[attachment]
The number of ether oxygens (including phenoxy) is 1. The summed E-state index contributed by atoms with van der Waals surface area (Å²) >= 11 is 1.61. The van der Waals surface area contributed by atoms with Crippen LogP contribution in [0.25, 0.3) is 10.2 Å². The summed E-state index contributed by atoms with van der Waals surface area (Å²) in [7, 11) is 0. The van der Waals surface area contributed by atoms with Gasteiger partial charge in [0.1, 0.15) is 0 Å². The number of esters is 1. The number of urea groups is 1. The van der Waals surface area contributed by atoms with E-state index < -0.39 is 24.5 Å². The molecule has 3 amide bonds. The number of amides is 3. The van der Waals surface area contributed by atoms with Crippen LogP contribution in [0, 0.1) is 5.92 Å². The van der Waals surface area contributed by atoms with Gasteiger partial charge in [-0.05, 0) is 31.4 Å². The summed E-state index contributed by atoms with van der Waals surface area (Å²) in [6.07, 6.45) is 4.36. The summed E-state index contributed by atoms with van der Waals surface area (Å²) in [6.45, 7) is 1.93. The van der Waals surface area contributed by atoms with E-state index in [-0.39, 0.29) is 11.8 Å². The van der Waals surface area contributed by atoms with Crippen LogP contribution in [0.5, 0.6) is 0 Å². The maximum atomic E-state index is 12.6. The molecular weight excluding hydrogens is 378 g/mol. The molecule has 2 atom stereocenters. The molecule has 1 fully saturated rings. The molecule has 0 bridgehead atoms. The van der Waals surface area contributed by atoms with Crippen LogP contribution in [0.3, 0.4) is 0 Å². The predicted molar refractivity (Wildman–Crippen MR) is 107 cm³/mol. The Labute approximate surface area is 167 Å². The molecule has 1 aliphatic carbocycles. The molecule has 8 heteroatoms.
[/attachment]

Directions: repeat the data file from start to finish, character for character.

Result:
The number of ether oxygens (including phenoxy) is 1. The summed E-state index contributed by atoms with van der Waals surface area (Å²) >= 11 is 1.61. The van der Waals surface area contributed by atoms with Crippen LogP contribution in [0.25, 0.3) is 10.2 Å². The summed E-state index contributed by atoms with van der Waals surface area (Å²) in [7, 11) is 0. The van der Waals surface area contributed by atoms with Gasteiger partial charge in [0.1, 0.15) is 0 Å². The number of esters is 1. The number of urea groups is 1. The van der Waals surface area contributed by atoms with E-state index < -0.39 is 24.5 Å². The molecule has 3 amide bonds. The number of amides is 3. The van der Waals surface area contributed by atoms with Crippen LogP contribution in [0, 0.1) is 5.92 Å². The van der Waals surface area contributed by atoms with Gasteiger partial charge in [-0.05, 0) is 31.4 Å². The summed E-state index contributed by atoms with van der Waals surface area (Å²) in [6.07, 6.45) is 4.36. The summed E-state index contributed by atoms with van der Waals surface area (Å²) in [6.45, 7) is 1.93. The van der Waals surface area contributed by atoms with E-state index in [-0.39, 0.29) is 11.8 Å². The van der Waals surface area contributed by atoms with Crippen LogP contribution in [0.5, 0.6) is 0 Å². The maximum atomic E-state index is 12.6. The molecular weight excluding hydrogens is 378 g/mol. The molecule has 2 atom stereocenters. The molecule has 1 fully saturated rings. The molecule has 0 bridgehead atoms. The van der Waals surface area contributed by atoms with Crippen LogP contribution in [0.3, 0.4) is 0 Å². The predicted molar refractivity (Wildman–Crippen MR) is 107 cm³/mol. The Labute approximate surface area is 167 Å². The molecule has 1 aliphatic carbocycles. The molecule has 8 heteroatoms.